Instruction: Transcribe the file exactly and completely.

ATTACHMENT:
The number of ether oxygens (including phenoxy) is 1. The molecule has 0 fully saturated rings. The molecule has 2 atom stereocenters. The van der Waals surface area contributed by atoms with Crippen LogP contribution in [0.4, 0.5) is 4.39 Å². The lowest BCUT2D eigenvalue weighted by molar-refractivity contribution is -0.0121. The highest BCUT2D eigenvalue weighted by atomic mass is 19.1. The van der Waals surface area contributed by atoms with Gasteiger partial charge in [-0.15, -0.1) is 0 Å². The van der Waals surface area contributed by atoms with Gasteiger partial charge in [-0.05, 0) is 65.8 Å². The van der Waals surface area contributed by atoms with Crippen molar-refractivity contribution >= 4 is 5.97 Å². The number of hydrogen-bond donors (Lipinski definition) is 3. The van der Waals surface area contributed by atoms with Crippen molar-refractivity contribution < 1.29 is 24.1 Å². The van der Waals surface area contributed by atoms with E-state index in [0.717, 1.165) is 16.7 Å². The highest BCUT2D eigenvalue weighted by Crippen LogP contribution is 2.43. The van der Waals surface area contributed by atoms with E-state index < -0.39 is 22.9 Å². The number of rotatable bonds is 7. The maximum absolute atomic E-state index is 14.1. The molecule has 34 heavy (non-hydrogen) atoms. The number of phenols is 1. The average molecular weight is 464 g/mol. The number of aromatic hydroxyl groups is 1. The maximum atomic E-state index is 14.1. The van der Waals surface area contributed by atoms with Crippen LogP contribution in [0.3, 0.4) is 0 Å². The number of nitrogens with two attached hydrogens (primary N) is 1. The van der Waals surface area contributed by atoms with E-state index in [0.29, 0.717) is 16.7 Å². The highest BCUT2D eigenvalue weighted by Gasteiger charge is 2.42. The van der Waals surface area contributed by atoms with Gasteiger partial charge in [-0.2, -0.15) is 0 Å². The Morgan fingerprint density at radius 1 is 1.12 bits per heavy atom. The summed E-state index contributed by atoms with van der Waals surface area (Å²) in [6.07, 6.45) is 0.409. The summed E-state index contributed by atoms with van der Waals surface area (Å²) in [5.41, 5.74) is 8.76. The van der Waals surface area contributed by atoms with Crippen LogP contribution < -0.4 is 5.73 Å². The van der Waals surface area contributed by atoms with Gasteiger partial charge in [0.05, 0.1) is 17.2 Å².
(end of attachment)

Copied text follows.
The number of ether oxygens (including phenoxy) is 1. The molecule has 0 fully saturated rings. The molecule has 2 atom stereocenters. The van der Waals surface area contributed by atoms with Crippen LogP contribution in [0.4, 0.5) is 4.39 Å². The lowest BCUT2D eigenvalue weighted by molar-refractivity contribution is -0.0121. The highest BCUT2D eigenvalue weighted by atomic mass is 19.1. The van der Waals surface area contributed by atoms with Gasteiger partial charge in [-0.15, -0.1) is 0 Å². The van der Waals surface area contributed by atoms with Gasteiger partial charge in [-0.05, 0) is 65.8 Å². The van der Waals surface area contributed by atoms with Crippen molar-refractivity contribution >= 4 is 5.97 Å². The number of hydrogen-bond donors (Lipinski definition) is 3. The van der Waals surface area contributed by atoms with Crippen molar-refractivity contribution < 1.29 is 24.1 Å². The van der Waals surface area contributed by atoms with E-state index in [0.717, 1.165) is 16.7 Å². The highest BCUT2D eigenvalue weighted by Crippen LogP contribution is 2.43. The van der Waals surface area contributed by atoms with E-state index < -0.39 is 22.9 Å². The number of rotatable bonds is 7. The maximum absolute atomic E-state index is 14.1. The molecule has 34 heavy (non-hydrogen) atoms. The number of phenols is 1. The average molecular weight is 464 g/mol. The number of aromatic hydroxyl groups is 1. The maximum atomic E-state index is 14.1. The van der Waals surface area contributed by atoms with Crippen LogP contribution in [0.3, 0.4) is 0 Å². The number of nitrogens with two attached hydrogens (primary N) is 1. The van der Waals surface area contributed by atoms with E-state index in [0.29, 0.717) is 16.7 Å². The highest BCUT2D eigenvalue weighted by Gasteiger charge is 2.42. The van der Waals surface area contributed by atoms with Gasteiger partial charge in [-0.2, -0.15) is 0 Å². The Morgan fingerprint density at radius 1 is 1.12 bits per heavy atom. The summed E-state index contributed by atoms with van der Waals surface area (Å²) in [6.07, 6.45) is 0.409. The summed E-state index contributed by atoms with van der Waals surface area (Å²) in [5.41, 5.74) is 8.76. The van der Waals surface area contributed by atoms with Crippen LogP contribution < -0.4 is 5.73 Å². The van der Waals surface area contributed by atoms with Gasteiger partial charge in [0.05, 0.1) is 17.2 Å².